man walking in a retail area
Beacons offer hyper-granular marketing messages to customers in retail outlets, restaurants and other locations. PHOTO: chuttersnap

As consumers increasingly prefer to pay without manually checking out online or physically stopping at a counter, invisible payment experiences are starting to become a consumer expectation rather than a nice-to-have convenience. As a result, wearables and Internet of Things (IoT) devices that simplify the shopping experience are set to change retail for good, according to recent data from Visa.

For retailers, however, there are security challenges when it comes to managing these devices. They are also tasked with assuring consumers that their data is safe using IoT devices that track locations and link to bank accounts. It doesn’t help that 90% of consumers lack confidence in the security of IoT devices, according to recent data.

We’ve turned to the experts to learn what IoT payment devices are, the security issues they present and why IoT payments matter for retailers.

What Are IoT Payment Devices?

An IoT payment device refers to any device that can process payments through the internet. These transactions can occur on cellular networks or through Wi-Fi networks, enabling purchases to occur nearly anywhere from customer’s homes to traditional brick-and-mortar stores. “With IoT devices such as smartphones, smart watches, smart carts, toll payment devices and voice-enabled products,” explained Kevin Beasley, CIO at VAI, “users have the ability to complete frictionless transactions using their everyday technology.” These devices are fully integrated with payment processing and tracking capabilities to make purchases painless for consumers.

Along with the many new IoT devices becoming available, mobile payment is still an emerging technology. “Opinions will likely differ on whether or not mobile payments count as IoT payments,” said Lauren Fram, market research analyst, ecommerce and retail at G2, “but I think mobile payments are important to at least acknowledge in this space.” The use of phones to send and receive payments is growing, and it’s another payment device retailers need to be aware of.

Related Article: 6 Security Issues That Will Dominate IoT in 2019

The Risks for Retailers Supporting IoT Payment Devices

The main challenge retailers are facing with IoT payments is handling security and managing consumers’ perceptions of security risks. “As with any new technology, integrating payments with IoT devices comes with its own privacy and security challenges,” said Beasley. Retailers need a highly secure back end with an encrypted database and automated software updates for vulnerability patches. These tactics and other standard security procedures are critical for reducing the risk of a data breach for retailers.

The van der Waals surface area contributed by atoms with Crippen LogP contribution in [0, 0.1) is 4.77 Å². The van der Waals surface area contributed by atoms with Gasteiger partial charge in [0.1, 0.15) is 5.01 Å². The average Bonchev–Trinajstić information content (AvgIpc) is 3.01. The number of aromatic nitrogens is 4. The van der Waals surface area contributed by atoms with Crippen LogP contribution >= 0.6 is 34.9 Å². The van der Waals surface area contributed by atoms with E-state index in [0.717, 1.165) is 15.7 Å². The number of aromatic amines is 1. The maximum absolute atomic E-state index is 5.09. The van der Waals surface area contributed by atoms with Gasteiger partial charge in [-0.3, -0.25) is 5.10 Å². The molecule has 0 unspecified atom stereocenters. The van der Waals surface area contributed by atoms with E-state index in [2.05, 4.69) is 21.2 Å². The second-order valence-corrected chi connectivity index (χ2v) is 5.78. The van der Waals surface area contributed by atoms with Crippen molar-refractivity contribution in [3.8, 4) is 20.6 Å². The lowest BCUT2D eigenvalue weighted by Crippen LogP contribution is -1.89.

“Security is a huge concern for both mobile and IoT payment devices,” said Fram. A variety of measures can be taken on mobile phones that make them easier to secure, such as using a VPN and installing more secure software. IoT devices and payment terminals, on the other hand, rely on the security of the software that the device vendor has built. Many IoT devices also have hardware like mag strip or chip readers that could pose additional security risks.

Along with security best-practices for IoT devices, retailers need to assure consumers that their payment data is safe. “By providing transparent terms of service,” suggested Beasley, “brands can make sure users feel secure before providing their information freely.” If customers know where their data is stored and how it’s being used, they’ll feel more comfortable saving their credit card or bank information to IoT devices.

Related Article: 7 Big Problems with the Internet of Things

Why IoT Payment Devices Matter for Retailers

IoT payment devices can change the way retailers do business, they can transform the way retailers reach consumers. Whether it’s through voice-activated devices like Amazon Echo or smart home appliances, customers can make purchases in a more convenient way. “This kind of interaction is effortless for the user and has been a way for companies like Amazon to build brand loyalty in the homes of many customers,” said Beasley. 

In addition, there’s a huge amount of data available with this growing number of connected devices. “Companies are also able to better serve customers by using the connected devices to streamline information gathering and increase purchasing and restocking efficiency,” added Beasley. If done securely, IoT devices can collect enormous amounts of data that companies can leverage to manage inventory, personalize products and provide better shopping experiences for customers.

It’s not just about creating completely new experiences either, but transforming traditional retail experiences as well. “To bring people back in stores,” said Beasley, “many retailers are utilizing IoT payment devices to create easy and unique in-store experiences.” These in-store experiences include contactless checkout, so customers can automatically pay for items using wearable devices when they exit a store. 

Retailers can see enormous benefits from adopting IoT device payments. For retailers looking to provide innovative customer experiences IoT device payments may be a great next step.